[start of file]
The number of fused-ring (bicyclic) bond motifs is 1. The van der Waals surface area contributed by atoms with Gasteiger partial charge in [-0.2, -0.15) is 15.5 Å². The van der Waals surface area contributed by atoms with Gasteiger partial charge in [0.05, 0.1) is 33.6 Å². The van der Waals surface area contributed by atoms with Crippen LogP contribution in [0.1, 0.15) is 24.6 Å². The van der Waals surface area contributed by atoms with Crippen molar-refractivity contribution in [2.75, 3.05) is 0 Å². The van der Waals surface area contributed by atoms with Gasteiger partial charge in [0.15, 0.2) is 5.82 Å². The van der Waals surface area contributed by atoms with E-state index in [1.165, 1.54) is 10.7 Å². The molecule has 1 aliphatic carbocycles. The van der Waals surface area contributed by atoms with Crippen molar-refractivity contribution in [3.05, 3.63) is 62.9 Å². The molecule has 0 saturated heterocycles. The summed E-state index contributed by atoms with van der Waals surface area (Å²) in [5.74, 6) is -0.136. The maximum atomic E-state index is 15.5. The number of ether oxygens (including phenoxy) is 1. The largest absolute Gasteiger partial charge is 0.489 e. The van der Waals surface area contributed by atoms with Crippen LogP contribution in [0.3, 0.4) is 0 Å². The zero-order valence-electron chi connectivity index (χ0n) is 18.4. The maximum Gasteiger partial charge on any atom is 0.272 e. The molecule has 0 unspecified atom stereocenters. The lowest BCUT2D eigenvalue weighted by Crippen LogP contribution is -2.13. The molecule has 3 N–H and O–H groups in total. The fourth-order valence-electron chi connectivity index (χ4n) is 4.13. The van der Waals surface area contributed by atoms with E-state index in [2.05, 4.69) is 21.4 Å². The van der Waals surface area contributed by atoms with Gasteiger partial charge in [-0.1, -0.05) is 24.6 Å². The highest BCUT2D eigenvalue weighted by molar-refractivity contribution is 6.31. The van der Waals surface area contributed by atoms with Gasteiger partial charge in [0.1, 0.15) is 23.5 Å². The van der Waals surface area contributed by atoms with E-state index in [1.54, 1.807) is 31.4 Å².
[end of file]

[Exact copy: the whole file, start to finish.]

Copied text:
The number of fused-ring (bicyclic) bond motifs is 1. The van der Waals surface area contributed by atoms with Gasteiger partial charge in [-0.2, -0.15) is 15.5 Å². The van der Waals surface area contributed by atoms with Gasteiger partial charge in [0.05, 0.1) is 33.6 Å². The van der Waals surface area contributed by atoms with Crippen LogP contribution in [0.1, 0.15) is 24.6 Å². The van der Waals surface area contributed by atoms with Crippen molar-refractivity contribution in [2.75, 3.05) is 0 Å². The van der Waals surface area contributed by atoms with Gasteiger partial charge in [0.15, 0.2) is 5.82 Å². The van der Waals surface area contributed by atoms with E-state index in [1.165, 1.54) is 10.7 Å². The molecule has 1 aliphatic carbocycles. The van der Waals surface area contributed by atoms with Crippen molar-refractivity contribution in [3.05, 3.63) is 62.9 Å². The molecule has 0 saturated heterocycles. The summed E-state index contributed by atoms with van der Waals surface area (Å²) in [5.74, 6) is -0.136. The maximum atomic E-state index is 15.5. The number of ether oxygens (including phenoxy) is 1. The largest absolute Gasteiger partial charge is 0.489 e. The van der Waals surface area contributed by atoms with Crippen LogP contribution in [0.3, 0.4) is 0 Å². The zero-order valence-electron chi connectivity index (χ0n) is 18.4. The maximum Gasteiger partial charge on any atom is 0.272 e. The molecule has 0 unspecified atom stereocenters. The lowest BCUT2D eigenvalue weighted by Crippen LogP contribution is -2.13. The molecule has 3 N–H and O–H groups in total. The fourth-order valence-electron chi connectivity index (χ4n) is 4.13. The van der Waals surface area contributed by atoms with E-state index in [2.05, 4.69) is 21.4 Å². The van der Waals surface area contributed by atoms with Gasteiger partial charge in [-0.1, -0.05) is 24.6 Å². The highest BCUT2D eigenvalue weighted by molar-refractivity contribution is 6.31. The van der Waals surface area contributed by atoms with Gasteiger partial charge in [0.1, 0.15) is 23.5 Å². The van der Waals surface area contributed by atoms with E-state index in [1.54, 1.807) is 31.4 Å².